Two days after finishing second in Iowa, Donald Trump is now alleging that winner Ted Cruz cheated and is threatening to sue over the results.
The confrontational billionaire made his complaints known in his usual way — a series of tweets. The crux of his complaint: the Texas senator's campaign committed "fraud" when it informed caucusgoers of a CNN report that rival Ben Carson was leaving the campaign trail to head home to Florida after the Iowa caucuses, which many speculated meant he might drop out.
Carson's campaign put out an unusual statement during the caucuses that he wasn't quitting but simply "needs to go home and get a fresh set of clothes" at his house in Florida.
Cruz's campaign told its precinct captains to inform voters about that, suggesting Carson would no longer be in the race soon. Carson accused Cruz of "dirty tricks" the day after the caucuses, and Cruz later apologized to Carson for it. The normally mild-mannered retired neurosurgeon said that "whoever is responsible for blatant lying should be dismissed."
But Wednesday, Cruz defended his team's actions, saying he would not throw staff under the bus and questioned whether "passing on a true and accurate news story" was a dirty trick. The CNN story Cruz was referring to only noted that Carson was going home to Florida, not that he was "making a big announcement" in addition, which is what the Cruz campaign sent out to precinct captains.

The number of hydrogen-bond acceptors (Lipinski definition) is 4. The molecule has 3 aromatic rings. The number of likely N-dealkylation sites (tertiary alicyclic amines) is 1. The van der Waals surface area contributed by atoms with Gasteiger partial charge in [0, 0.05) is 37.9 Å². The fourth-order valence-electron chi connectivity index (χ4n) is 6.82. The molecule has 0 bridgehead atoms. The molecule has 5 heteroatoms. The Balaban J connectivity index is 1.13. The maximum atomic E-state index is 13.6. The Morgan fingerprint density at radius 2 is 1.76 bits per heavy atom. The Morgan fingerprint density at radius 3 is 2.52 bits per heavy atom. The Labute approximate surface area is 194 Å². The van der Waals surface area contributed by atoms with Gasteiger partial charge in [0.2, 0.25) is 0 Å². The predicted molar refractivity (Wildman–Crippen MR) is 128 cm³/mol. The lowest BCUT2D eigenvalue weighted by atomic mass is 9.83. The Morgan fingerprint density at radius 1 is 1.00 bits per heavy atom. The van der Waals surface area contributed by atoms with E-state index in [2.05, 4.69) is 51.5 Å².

On Wednesday, Trump seemed to take Carson's side, saying on Boston Herald radio that the Cruz campaign's response was "one of the most disgusting things I've ever seen" and that he "probably will" sue over the results.
"What he did is unthinkable," Trump continued. "He said the man has left the race, and he said it during the caucus. And then when the clarification was put out by Ben Carson saying it's untrue, they got the statement, and they didn't put it out."
The GOP caucuses are not run by the state and are instead put on by each political party. Carson finished a distant fourth Monday night, with 9 percent of the vote. Cruz took 28 percent, followed by Trump at 24 percent. Florida Sen. Marco Rubio was a surprisingly strong third with 23.1 percent.
Carson — who has still not been to New Hampshire since Iowa — hastily called a press conference Wednesday afternoon to presumably criticize Cruz. But when pressed by reporters, he wouldn't directly take on Cruz. That's despite a press release before the news conference that cited Jesus' Sermon on the Mount as evidence that "how a person conducts his life or campaign is an indication of who he is."
"I'm saying that evangelical voters, just like everybody else, should listen to what I just said," Carson said at the news conference. "Evaluate people on what they do, how they treat other people."
Speaking about making the trek to Florida, Carson asked this rhetorical question: "Is it wrong to go home and get a change of clothes after being on the road for several weeks? Or does that make me an evil, horrible person?"
Cruz responded to Trump's threats and complaints, calling the complaints a "Trumpertantrum."
"My girls are 5 and 7, and I gotta tell you, Caroline and Catherine are better-behaved than a presidential candidate," Cruz said campaigning in New Hampshire. "We need a commander in chief, not a Twitter-er in chief."